Chris Froome has revealed he remains 'in the dark' over the details of the controversies that has enveloped Team Sky in recent months, and has argued that questions still hang over his former teammate Bradley Wiggins.
One of the questions on his lips concerns the contents of the mystery medical package couriered from the UK to France by a British Cycling employee on the final stage of the 2011 Critérium du Dauphiné.
That incident is currently being investigated by UK Anti Doping, and Team Sky have refused to shine any light on the matter until the investigation has concluded.
The silence, it appears, extends to the team's marquee rider and winner of three Tours de France – even if he has appealed for answers.
"I am completely in the dark on that," Froome said in an interview in Saturday's edition of The Times.
"I have asked the question. Hopefully we will find out at the end of the investigation."
The package is just one part of the controversy that has enveloped Wiggins in recent months, with the 2012 Tour de France winner facing scrutiny over his use of Therapeutic Use Exemptions (TUEs) to take the ordinarily-banned corticosteroid triamcinolone acetonide ahead of the 2011 and 2012 Tours de France and the 2013 Giro d'Italia. No anti-doping violations took place, and Wiggins has claimed the injections were necessary to treat asthma and allergies, but ethical concerns have arisen over the timing and his previous comments on needles.
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Froome told Cyclingnews in October that it's 'impossible to say' if Wiggins was operating in a grey area, and he doesn't feel that the clouds of doubt have dissipated.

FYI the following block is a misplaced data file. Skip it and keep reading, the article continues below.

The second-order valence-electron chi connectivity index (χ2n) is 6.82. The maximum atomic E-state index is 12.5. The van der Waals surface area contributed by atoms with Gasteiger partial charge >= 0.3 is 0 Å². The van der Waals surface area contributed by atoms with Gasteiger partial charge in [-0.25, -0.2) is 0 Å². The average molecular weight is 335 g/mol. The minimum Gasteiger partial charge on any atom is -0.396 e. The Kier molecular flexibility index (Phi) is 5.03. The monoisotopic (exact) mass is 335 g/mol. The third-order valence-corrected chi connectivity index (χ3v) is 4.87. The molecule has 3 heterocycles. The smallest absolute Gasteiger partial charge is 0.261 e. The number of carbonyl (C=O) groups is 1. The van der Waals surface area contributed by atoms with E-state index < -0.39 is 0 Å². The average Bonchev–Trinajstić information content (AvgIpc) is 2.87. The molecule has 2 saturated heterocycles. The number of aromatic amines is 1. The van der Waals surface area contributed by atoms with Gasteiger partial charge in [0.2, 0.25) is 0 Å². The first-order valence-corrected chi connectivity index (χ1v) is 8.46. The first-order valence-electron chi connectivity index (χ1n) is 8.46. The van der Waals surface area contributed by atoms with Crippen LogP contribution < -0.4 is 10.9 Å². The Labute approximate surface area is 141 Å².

"Those are questions for Brad to answer about what happened back then," he said. "In terms of who did what at the time, I still don't know all the answers myself.
"I can only deal with what I do know. From what I have seen for myself [at Sky], it's been completely above board. It's been clean. I've laid all my cards on the table. Everything has been out there for a while in terms of my TUEs."
Wiggins currently finds himself in retirement limbo, and commented that he'd "given up caring" how people remember him when his wheels are finally hung up.
"People ask me, 'Do I think it's tarnished his image?'" added Froome. "I certainly think it's raised a few questions, that's for sure.
"A lot of people have said it's taken the shine off his performances back in 2012."
Despite the questions he has over the incidents that have courted controversy in recent months, Froome stands up for the team he's been with for the last seven years.
"We have worked really hard to try to show we are being as transparent as possible. I feel we have made a lot of headway this year, especially on the roads of the Tour. I felt a genuine change in mentality of the French fans, a much warmer reception than it has been in the past.
"I'm not expecting any difficulty going forward. Because nothing I've done is in question. I don't think people are questioning me."
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